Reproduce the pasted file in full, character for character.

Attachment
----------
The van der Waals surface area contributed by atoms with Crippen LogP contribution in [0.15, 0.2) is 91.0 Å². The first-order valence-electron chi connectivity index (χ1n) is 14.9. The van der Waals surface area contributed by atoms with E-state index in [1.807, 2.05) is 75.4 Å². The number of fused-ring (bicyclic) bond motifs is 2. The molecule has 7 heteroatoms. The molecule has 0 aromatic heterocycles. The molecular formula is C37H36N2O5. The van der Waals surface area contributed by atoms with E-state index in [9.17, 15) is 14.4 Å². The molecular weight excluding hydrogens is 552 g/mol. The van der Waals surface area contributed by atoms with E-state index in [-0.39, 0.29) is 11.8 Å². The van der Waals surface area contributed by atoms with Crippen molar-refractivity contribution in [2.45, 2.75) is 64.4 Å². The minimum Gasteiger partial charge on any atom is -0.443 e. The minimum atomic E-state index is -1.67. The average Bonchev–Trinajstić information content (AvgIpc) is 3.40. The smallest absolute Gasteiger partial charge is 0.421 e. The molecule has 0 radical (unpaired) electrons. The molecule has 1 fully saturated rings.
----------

The van der Waals surface area contributed by atoms with Crippen LogP contribution in [0.15, 0.2) is 91.0 Å². The first-order valence-electron chi connectivity index (χ1n) is 14.9. The van der Waals surface area contributed by atoms with E-state index in [1.807, 2.05) is 75.4 Å². The number of fused-ring (bicyclic) bond motifs is 2. The molecule has 7 heteroatoms. The molecule has 0 aromatic heterocycles. The molecular formula is C37H36N2O5. The van der Waals surface area contributed by atoms with E-state index in [9.17, 15) is 14.4 Å². The molecular weight excluding hydrogens is 552 g/mol. The van der Waals surface area contributed by atoms with E-state index in [-0.39, 0.29) is 11.8 Å². The van der Waals surface area contributed by atoms with Crippen molar-refractivity contribution in [2.45, 2.75) is 64.4 Å². The minimum Gasteiger partial charge on any atom is -0.443 e. The minimum atomic E-state index is -1.67. The average Bonchev–Trinajstić information content (AvgIpc) is 3.40. The smallest absolute Gasteiger partial charge is 0.421 e. The molecule has 0 radical (unpaired) electrons. The molecule has 1 fully saturated rings.